I’ve said it before and I’ll say it again: the Presbyterian church I went to as a kid ran a food bank. They wanted to help people, not judge them. You can do better than this, religion.
As you may know, I am interested in the portrayal of witch hunts in movies, because I think it’s really tasteless to portray an actual historical atrocity as if the perpetrators were right. This one is unambiguously anti-Inquisition, the witch hunters are the bad guys and the heroes are the hunted, so I have no problem with it’s treatment of witchcraft as a real or sort of real thing. We find this out through Esmeralda (Frances Bay, CRITTERS 3, THE KARATE KID PART III), Maria’s dungeon cellmate who actually is a witch, but her lifestyle seems to be mostly a combination of natural remedies and little tricks, or “life hacks” as a clickbait peddler would write in a headline and then NOT have to face the Inquisition despite clearly greater crimes than this poor woman ever committed. She does have some actual magic though because she’s able to speak telepathically and/or beyond the grave or something.
Anyway, when she tells Maria “You don’t need to have a tongue to have a voice!” Esmeralda it’s pretty badass even though she’s talking about magic shit, not taking action. And it’s okay that there’s some supernatural in there, because it turns into a real Poe-out at the end, bad people being tormented by apparitions of those they wronged. Ghostly comeuppance.
To me the only serious weakness of the movie is that Maria’s baker husband Antonio (Jonathan Fuller, BLOODFIST VI: GROUND ZERO) is not all that compelling to me. He should be awesome because he’s doing cool things like escaping a fire torture by masking the pain, laughing about it not being hot enough, then running through the castle swashbuckling all the guards with a big ladle. Luckily the focus is more on Maria, even though he’s the dude on the rescue mission who most movies would center around.
As shit starts to go south these pricks all turn on each other. When it seems like Maria has died from blood loss, the men are thrilled that this could be the end of Torquemada, except they’re scared to tell him he did it. Speaking of rats cannibalizing each other, there is a pretty spectacular gross out moment while Antonio is tied up above a pit with a big blade swinging back and forth over him OH MY GOD THAT’S WHY IT’S CALLED THE PIT AND THE PENDULUM and he’s being munched on by a swarm of rats. One of the rats gets sliced by the pendulum so he grabs the corpse and squooshes the guts all over the rope on his wrists so that the other rats will chew it. In Poe’s story he uses meat that was left for him as a meal, but this Torquemada would never leave this guy a meal. Also, this is the director of RE-ANIMATOR, people are gonna be disappointed if there’s not a real disgusting part.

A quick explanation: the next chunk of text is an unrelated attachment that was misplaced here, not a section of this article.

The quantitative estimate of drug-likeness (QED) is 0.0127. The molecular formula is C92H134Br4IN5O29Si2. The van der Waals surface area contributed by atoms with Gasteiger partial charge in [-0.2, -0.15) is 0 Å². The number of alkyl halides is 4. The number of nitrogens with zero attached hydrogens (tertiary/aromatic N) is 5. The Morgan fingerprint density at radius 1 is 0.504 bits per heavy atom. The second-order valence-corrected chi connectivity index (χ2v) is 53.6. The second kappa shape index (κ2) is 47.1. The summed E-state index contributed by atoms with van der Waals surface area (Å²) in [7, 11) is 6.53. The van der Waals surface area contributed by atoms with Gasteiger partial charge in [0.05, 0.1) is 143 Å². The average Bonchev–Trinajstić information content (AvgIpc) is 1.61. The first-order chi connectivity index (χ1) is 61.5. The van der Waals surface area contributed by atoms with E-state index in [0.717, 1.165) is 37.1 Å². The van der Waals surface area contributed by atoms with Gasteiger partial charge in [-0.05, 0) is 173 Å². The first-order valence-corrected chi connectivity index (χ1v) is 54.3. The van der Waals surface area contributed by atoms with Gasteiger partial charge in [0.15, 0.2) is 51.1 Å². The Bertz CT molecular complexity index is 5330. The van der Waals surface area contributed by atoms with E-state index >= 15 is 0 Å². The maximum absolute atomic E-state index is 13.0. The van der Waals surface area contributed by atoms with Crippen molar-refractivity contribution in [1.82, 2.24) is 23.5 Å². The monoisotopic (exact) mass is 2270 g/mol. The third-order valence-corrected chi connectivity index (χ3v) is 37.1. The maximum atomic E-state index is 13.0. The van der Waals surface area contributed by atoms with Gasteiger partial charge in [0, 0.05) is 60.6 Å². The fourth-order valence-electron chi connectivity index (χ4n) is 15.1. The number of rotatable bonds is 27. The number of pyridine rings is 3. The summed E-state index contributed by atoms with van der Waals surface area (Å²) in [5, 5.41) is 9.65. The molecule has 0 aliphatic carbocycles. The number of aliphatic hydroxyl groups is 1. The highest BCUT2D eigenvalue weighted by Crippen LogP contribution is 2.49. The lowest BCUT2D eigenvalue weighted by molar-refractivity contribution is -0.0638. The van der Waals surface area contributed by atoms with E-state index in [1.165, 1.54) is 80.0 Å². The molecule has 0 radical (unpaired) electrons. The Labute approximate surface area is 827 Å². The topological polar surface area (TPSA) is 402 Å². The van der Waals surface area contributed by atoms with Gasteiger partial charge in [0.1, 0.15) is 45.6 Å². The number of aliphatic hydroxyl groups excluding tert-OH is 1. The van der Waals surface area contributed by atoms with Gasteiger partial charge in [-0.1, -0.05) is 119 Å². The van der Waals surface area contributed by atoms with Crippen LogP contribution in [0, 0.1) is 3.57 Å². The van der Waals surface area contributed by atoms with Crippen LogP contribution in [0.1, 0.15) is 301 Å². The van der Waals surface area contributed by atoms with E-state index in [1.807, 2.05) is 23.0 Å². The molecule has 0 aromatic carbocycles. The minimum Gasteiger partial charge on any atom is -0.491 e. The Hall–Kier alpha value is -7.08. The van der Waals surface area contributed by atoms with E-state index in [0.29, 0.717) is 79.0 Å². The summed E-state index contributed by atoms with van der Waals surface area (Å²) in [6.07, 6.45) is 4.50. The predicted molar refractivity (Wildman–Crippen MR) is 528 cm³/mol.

There are also nuanced parts. There’s an interesting moment at the end (obviously this is a SPOILER): Combs’ character insists on letting Maria go, because previously Torquemada told him (in covering his own ass) that she was innocent. I don’t know if he’s trying to follow the letter of the law, or if he actually wants to do the right thing in this case, but it would be a corny stick it to the man moment if he wasn’t part of such atrocities. It doesn’t absolve him of what he’s done, but sometimes we have to count on bad people from within the system growing a conscience, or doing the right thing by accident.
Mendoza (Mark Margolis, SCARFACE, DELTA FORCE 2) is an interesting character too, a scary Billy Drago looking torturer, but he started as an innocent victim himself, so he always seems to be teetering between irredeemable broken person and potential rebel.
I should never underestimate Gordon, but there is more cool stuff that happens in this movie than I expected. This is another SPOILER because it’s the best thing that happens, but in case you’re not sold I will mention it. When Esmeralda is burnt at the stake she wants to avenge the scumbags who are cheering on her execution, so she eats a bunch of gun powder and yells out a curse to them. When she burns she explodes and her bones impale them like shrapnel! I fucking love science!
This one is done in 1991, Gordon’s movie before FORTRESS. The screenplay is by Gordon’s collaborator going back to the theater days, Dennis Paoli (RE-ANIMATOR, FROM BEYOND, GHOULIES II).
VERN has been reviewing movies since 1999 and is the author of the books SEAGALOGY: A STUDY OF THE ASS-KICKING FILMS OF STEVEN SEAGAL, YIPPEE KI-YAY MOVIEGOER!: WRITINGS ON BRUCE WILLIS, BADASS CINEMA AND OTHER IMPORTANT TOPICS and NIKETOWN: A NOVEL. His horror-action novel WORM ON A HOOK will arrive later this year.